Old Fashioned Croissants (with Lard)

Homemade, old-fashioned croissants that are soft, aromatic and perfectly flaky. Basic recipe that can be made with or without filling. Made with fresh lard, these croissants melt in your mouth. 

old fashioned croissant recipe from scratch
What is lard? Is lard healthy? 
 
Lard is a type of animal fat, derived from pigs. It’s famous for creating perfectly flaky pastries and crust dough. It’s also ideal for croissants.
100  plus years ago my great-grandparents and grandparents used lard for cooking, pastries and breakfasts and even making homemade soap. Butter, at the time, was very difficult to come by, so people used lard from their small family farms. In fact, rumor has it that many restaurants use lard instead of butter, as it’s much cheaper, makes dough super flaky and cannot be spotted within the food as far as taste goes. 
 
As far as for the ever standing question “is lard healthy”, I’d say – you need to decide for yourself. “Healthy” is a word that means different things to many. From my stand point, lard is one of the healthier fats our household can use – it has a high burning point, isn’t overly processed ( as canola oil per se) and delivers excellent results within the baking department. That being said, everything in moderation is a good principle to follow ( with anything). 
 
Can I work with instant yeast instead of fresh? 
 
Short answer is, yes! However, I do recommend using fresh yeast as flavor and softness of baked croissants is always different depending on the type of yeast used. In general breads made with fresh yeast are more flavorful and stay softer for longer.
homemade old fashioned french croissant recipes that are flaky and easy to make
homemade croissants recipe with lard - how to make homemade croissants

Old Fashioned Croissants with Lard

Flaky, soft and extra delicious homemade croissants, toppled with gentle sesame seeds topping.
CourseBreakfast
CuisineEastern, European
Servings 20 croissants

Ingredients

  • 2 eggs, medium size
  • 1 cup lard, melted, but not hot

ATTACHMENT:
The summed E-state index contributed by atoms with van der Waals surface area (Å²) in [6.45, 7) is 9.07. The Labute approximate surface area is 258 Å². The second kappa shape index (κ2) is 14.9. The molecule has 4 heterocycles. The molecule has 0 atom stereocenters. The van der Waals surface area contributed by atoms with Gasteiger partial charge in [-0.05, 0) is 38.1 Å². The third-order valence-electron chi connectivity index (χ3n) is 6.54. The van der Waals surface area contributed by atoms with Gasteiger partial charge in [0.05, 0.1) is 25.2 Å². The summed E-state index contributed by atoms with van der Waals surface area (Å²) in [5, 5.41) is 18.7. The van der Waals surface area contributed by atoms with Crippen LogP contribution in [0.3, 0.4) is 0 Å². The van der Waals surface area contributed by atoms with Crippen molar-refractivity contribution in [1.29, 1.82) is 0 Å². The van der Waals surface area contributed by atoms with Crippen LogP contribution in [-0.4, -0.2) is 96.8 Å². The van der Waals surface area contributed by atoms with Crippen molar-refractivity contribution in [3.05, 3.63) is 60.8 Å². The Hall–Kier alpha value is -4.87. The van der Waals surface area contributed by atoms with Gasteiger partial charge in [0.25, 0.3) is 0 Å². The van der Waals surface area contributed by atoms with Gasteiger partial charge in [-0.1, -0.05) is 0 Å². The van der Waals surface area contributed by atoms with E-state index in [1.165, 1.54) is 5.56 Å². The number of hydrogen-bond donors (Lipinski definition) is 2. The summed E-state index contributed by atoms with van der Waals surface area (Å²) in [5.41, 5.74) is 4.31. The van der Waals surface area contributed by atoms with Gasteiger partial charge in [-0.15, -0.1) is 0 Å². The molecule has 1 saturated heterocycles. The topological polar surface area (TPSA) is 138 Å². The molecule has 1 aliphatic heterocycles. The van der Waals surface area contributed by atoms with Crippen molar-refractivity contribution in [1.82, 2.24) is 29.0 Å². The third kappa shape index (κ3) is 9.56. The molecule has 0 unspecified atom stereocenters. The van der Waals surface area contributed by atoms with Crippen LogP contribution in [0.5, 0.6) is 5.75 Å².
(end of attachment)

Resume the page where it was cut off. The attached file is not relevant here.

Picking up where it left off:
• 2 cups milk, lukewarm
  • 6 cups / 700g flour
  • Pinch of salt
  • 1 tsp brown sugar
  • 1 ounce / 30 g yeast, fresh
  • 5 tbsp sesame seeds, optional
  • 3-4 tbsp olive oil, optional

Instructions

  • In a small cup add 6 tbsp lukewarm milk, sugar and the yeast. Let sit until yeast activates (it needs warmth and sweet to get active). When it gets bubbly it's ready for use.
  • In a large mixing bowl beat eggs, then add remaining milk, melted lard and salt. Mix until combined. Then add activated yeast, flour and sesame seeds and knead until a soft, non-stick dough forms. Use stand mixer or knead by hand.
  • Then, let dough sit in the bowl, covered with a kitchen towel until it doubles its size (approx. 30 min).
  • Then divide dough into 4 smaller balls and roll out each ball onto floured surface (1/2 inch max thickness ).
  • Cut dough in triangles and starting from the widest side roll the dough to form a croissant. Repeat for the remaining dough.
  • Place all croissants onto non-greased baking paper by leaving breathing space in between (1-2 inches should do).
  • Leave dough to rest ( and rise again) for about 15-20 minutes. Then, using a kitchen brush coat croissants with olive oil.
  • Bake in preheated oven on 200C / 400F until croissants start to get brownish on top & a toothpick comes out clean.
  • Let cool down and enjoy with a favorite filling.

Recipe Notes

1 cup = 200 ml

Did you make this recipe?

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